While ICTs enable the exponential growth of the ‘data society’, academia struggles to obtain research data from the companies managing our data infrastructures. This project critically studies the scientific, legal and normative merits and challenges of using transparency rights as an innovative method for obtaining valuable research data.
Due to the unprecedented spread of illegal and harmful content online, EU law is changing. New rules enhance hosting platforms’ obligations to police content and censor speech, for which they increasingly rely on algorithms. This project examines the responsibility of platforms in this context from a fundamental rights perspective.
Being one of the largest importers of forest-risk commodities, the EU increasingly recognises its responsibility for tropical deforestation, and is currently searching for regulatory approaches to ensure that commodities traded on the EU market do not contribute to deforestation.
Weimer’s research will explore one particularly promising regulatory pathway, namely EU environmental unilateralism. In this approach, the EU uses market access to unilaterally impose sustainability standards on foreign traders and producers.
In her research, Weimer will develop empirically informed normative and legal proposals on how to improve the legitimacy and reception of EU unilateral environmental regulation in exporting countries, such as Indonesia and Brazil. She will also produce broader insights into the question whether, and if so, how unilaterally imposed EU environmental regulation can be justified from the perspective of affected actors in third countries.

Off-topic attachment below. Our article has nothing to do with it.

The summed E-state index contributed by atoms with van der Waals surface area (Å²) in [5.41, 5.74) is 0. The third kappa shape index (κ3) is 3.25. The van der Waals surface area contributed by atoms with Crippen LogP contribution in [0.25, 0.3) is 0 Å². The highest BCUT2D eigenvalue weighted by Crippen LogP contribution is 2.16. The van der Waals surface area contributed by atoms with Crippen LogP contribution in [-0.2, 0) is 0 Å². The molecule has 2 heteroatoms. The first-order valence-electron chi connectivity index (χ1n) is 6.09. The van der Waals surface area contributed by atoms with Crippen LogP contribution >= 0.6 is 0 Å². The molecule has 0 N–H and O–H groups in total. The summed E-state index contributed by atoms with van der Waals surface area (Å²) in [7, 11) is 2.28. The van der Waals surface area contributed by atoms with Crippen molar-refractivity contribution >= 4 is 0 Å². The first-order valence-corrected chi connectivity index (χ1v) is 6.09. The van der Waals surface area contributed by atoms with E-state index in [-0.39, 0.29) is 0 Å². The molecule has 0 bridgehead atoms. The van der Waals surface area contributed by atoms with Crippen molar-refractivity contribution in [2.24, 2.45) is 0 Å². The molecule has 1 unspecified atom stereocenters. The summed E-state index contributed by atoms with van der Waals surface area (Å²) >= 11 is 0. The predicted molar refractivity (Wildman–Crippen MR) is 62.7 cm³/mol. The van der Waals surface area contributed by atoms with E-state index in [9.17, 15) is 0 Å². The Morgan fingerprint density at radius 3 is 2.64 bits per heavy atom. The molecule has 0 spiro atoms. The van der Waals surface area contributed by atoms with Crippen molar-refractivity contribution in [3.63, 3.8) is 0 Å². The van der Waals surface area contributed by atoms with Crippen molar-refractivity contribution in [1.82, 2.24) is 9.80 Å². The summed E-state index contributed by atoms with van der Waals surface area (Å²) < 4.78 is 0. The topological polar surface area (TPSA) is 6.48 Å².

The international interconnectedness of our world is creating increasing opportunities for the devastating impact of the spread of infectious diseases and bio-terrorist threats. The EU is gaining increasing power to confront these threats. This research aims to improve the EU constitutional framework to this end.
By analysing TTIP within the framework of de-democratisation of market regulation outside the State, this project explores the democratic influence of TTIP institutions and offers practical applications for minimising its negative effects.
Legislative policy on intellectual property law has traditionally been strongly dogmatic. This study makes clear in what way intellectual property law can be better grounded in evidence-based policy. It makes concrete suggestions for developing evidence-based policies that unite the traditional legal-dogmatic legislative approach with a more legal-pragmatic approach.
Administrations govern our societies. So does the administration of the European Union. Judges and parliamentarians have weak powers to control their decisions. This research project aims to find out how law can rule the decision-making procedures of the EU administration so that the public interest and citizens' rights are protected.